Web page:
Pfizer and Moderna ramping up coronavirus vaccine supplies

Pfizer and Moderna told lawmakers 140 million more vaccine doses will be available for shipment by the end of next month. Dr. Teresa Amato, the director of emergency medicine at Long Island Jewish Forest Hills, joins CBSN with more on how to prevent another surge.

Video Transcript

ELAINE QUIJANO: Two coronavirus vaccine makers are ramping up supplies. Pfizer and Moderna told lawmakers Tuesday they are aiming to provide the US with millions more doses by the end of next month. So far, more than 44 million Americans have received at least one shot, and nearly 20 million have received two. And as infection rates continue to fall, Nikki Battiste shows us there are more signs that life is slowly returning to normal.

NIKKI BATTISTE: Tonight, a turning point for New York City, which was the epicenter of the first deadly wave of COVID-19. Fans inside sports arenas for the first time in nearly a year.

- Feeling very emotional, very anxious. As excited as I am, I have no clue what to expect.

- If everybody's negative and they prove it, then it's kind of like a little bubble if you're going to a game.

NIKKI BATTISTE: At Brooklyn's Barclays Center, 300 people will be scattered in red-marked seats after getting negative COVID test results. Movie theaters are next up. They can open March 5th, despite the fact tonight, New York City says the more contagious UK variant is now found in nearly triple the number of new cases compared to January. Dr. Anthony Fauci says he's worried about complacency, and warns masks may be necessary into 2022.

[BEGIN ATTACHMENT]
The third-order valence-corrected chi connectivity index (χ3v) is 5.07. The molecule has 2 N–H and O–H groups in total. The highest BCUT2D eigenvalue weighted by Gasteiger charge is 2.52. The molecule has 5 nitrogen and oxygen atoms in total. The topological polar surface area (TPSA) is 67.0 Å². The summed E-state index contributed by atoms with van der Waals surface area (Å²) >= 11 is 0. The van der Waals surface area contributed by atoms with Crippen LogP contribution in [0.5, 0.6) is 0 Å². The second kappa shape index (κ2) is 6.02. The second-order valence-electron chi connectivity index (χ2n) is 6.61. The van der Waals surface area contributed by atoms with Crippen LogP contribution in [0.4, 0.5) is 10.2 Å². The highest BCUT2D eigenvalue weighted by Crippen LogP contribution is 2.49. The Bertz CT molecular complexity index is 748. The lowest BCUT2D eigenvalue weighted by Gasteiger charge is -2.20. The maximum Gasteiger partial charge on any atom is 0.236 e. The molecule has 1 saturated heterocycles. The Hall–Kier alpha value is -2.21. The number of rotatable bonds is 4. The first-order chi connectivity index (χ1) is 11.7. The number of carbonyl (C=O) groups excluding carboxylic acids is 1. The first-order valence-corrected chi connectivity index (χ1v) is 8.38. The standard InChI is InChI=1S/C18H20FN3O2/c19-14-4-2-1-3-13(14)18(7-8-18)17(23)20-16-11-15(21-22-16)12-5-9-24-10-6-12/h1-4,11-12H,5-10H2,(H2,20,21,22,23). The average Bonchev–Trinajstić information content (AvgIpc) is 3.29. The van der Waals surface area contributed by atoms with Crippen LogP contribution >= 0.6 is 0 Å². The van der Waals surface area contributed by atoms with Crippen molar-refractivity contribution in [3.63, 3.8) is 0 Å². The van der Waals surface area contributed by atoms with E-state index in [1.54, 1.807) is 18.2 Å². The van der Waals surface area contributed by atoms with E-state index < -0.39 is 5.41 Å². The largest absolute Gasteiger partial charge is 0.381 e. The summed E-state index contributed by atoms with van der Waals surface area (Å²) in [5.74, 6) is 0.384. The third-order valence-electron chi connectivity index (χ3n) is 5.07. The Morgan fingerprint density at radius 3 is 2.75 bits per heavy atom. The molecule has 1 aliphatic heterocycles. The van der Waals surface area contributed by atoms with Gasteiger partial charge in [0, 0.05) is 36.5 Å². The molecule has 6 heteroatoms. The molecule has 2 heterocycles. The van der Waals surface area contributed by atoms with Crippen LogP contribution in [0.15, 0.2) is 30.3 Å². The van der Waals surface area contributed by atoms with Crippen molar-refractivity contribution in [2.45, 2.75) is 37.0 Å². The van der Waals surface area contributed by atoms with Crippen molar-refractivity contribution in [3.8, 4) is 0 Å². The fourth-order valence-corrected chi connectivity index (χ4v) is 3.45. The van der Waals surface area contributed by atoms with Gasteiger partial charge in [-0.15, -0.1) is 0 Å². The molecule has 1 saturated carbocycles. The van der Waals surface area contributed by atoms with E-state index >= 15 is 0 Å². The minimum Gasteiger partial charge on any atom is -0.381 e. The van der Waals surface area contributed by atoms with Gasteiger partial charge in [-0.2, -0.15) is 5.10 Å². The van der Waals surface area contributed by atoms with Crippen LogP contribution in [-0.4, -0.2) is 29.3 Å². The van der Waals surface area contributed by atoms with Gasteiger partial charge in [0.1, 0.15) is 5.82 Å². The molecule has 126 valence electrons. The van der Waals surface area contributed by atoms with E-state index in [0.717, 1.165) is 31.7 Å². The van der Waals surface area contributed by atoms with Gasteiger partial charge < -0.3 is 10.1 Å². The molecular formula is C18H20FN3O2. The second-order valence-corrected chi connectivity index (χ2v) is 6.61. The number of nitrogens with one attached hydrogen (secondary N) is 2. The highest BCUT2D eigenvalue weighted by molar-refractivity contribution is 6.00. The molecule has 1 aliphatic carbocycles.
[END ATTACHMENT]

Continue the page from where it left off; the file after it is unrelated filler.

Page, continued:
ANTHONY FAUCI: In order to be extra safe, we may have to be wearing masks under certain circumstances. I was not trying to scare people. I'm saying we've got to be prepared that variables are there, and we could get another surge.

NIKKI BATTISTE: Meanwhile, despite vaccine stumbling blocks, executives from the nation's leading COVID vaccine-makers signaled today a turnaround is coming.

- We are on track to make 120 million doses available for shipment by the end of March.

- We are now targeting delivery of the second 100 million doses of our vaccine by the end of May.

NIKKI BATTISTE: In all, the drug makers say 140 million doses will be delivered just in the next five weeks. But there's vaccine disparity in communities that need them most, those who can't easily get to mega-sites or a local pharmacy. In Baltimore, a reality check.

- People don't understand. You don't have CVS stores and Giants over large sections of certain African-American communities. They don't exist.

NIKKI BATTISTE: The New York policy allows for 10% capacity in stadiums, so about 2,000 fans will be inside Madison Square Garden here tonight. They must have their temperatures checked and wear masks. Elaine?

ELAINE QUIJANO: Nikki Battiste, thank you. And Dr. Teresa Amato joins me now. She's the director of emergency medicine at Long Island Jewish Forest Hills. Doctor, thank you very much for being with us. As we just heard, Dr. Fauci is warning of another surge. But we also saw more vaccines are on the way. How many Americans need to be vaccinated to feel confident that another surge can be prevented?

TERESA AMATO: So we've been talking about this idea of herd immunity, meaning, when are there going to be enough people that have the vaccine, plus people that have had COVID and have antibodies, that will protect other people from getting it? So we think that number is somewhere around 70% to 90% of Americans that will either have to have had vaccines or have antibodies to the virus. And so it is very-- it is very hopeful when you start to see the number of vaccines that are going to hopefully be making it onto the shelves and into people's arms over the next few weeks to months, with both of the largest suppliers really ramping up the amount of vaccine that's going to be available.